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Empowering Female Leaders

How Emily Ratajkowski Designed Her Own Success

Photos: Courtesy of Leeor Wild

Emily Ratajkowski, the founder of fashion line Inamorata Woman, knew she had what it took to start her own business while working as a model on major campaigns. 

“They were hiring me traditionally as a model, but of course they were using my social channel and my art direction,” Ratajkowski said. “I started to realize my value and I wanted to do it myself.”

Ratajkowski, 28, began her business in 2017 with a line of designer swimwear. The brand now boasts more than 460,000 Instagram followers and Ratajkowski has become an advocate for women’s leadership.

Humble beginnings

When she started out, Ratajkowski recognized the obstacles she and many other women faced. 

“As a woman, you’re really taught to question everything you know, and to act like everyone else — especially the men in an industry like this — know more than you,” she said. “What I’ve found in these two-plus years is that everyone is just faking it until they make it, and whatever you don’t know, you can learn.”

Boosted by her social media following, Ratajkowski was able to build her business on her own terms. 

“I grew up in a pre-Instagram, pre-social media world, so my influences only came through the media and not directly from the talent I admired,” she said. “I really love that as someone who now has a platform like this, I’m able to use it to talk about things I care about.”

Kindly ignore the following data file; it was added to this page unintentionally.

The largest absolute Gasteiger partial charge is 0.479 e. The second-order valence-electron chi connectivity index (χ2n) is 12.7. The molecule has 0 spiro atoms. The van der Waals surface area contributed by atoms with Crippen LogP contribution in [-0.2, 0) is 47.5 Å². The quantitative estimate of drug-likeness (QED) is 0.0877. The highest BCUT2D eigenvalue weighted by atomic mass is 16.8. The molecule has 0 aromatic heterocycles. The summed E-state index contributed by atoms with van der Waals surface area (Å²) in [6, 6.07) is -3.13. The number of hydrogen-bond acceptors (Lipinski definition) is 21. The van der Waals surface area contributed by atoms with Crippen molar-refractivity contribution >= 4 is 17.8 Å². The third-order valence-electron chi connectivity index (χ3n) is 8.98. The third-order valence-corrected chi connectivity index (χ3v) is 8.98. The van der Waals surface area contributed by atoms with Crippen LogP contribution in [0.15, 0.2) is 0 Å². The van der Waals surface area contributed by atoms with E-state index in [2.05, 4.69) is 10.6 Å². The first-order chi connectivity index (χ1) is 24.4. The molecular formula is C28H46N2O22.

Long road ahead

Like many industries, fashion has a long way to go when it comes to empowering female leaders. Women are 17 percent more likely to aspire to leadership roles in the fashion industry, but men are 20 percent more likely to attain those roles, according to a 2018 study by Glamour magazine and the Council of Fashion Designers of America. 

More women than men enter the industry, yet fewer are offered the chance to rise. Ratajkowski argues that, like her, women need to make those opportunities for themselves, but that confidence can be an obstacle.

“Women, when they’re confident, are really intimidating,” Ratajkowski said. “You’re taught to be so concerned with being likable that you default back to that, especially in business.” 

Ratajkowski said she’s happy to see young women more eager than ever to take the reins in spite of the obstacles they face. “My generation and the generation below me won’t stand for anything else.”

Ross Elliott, [email protected]

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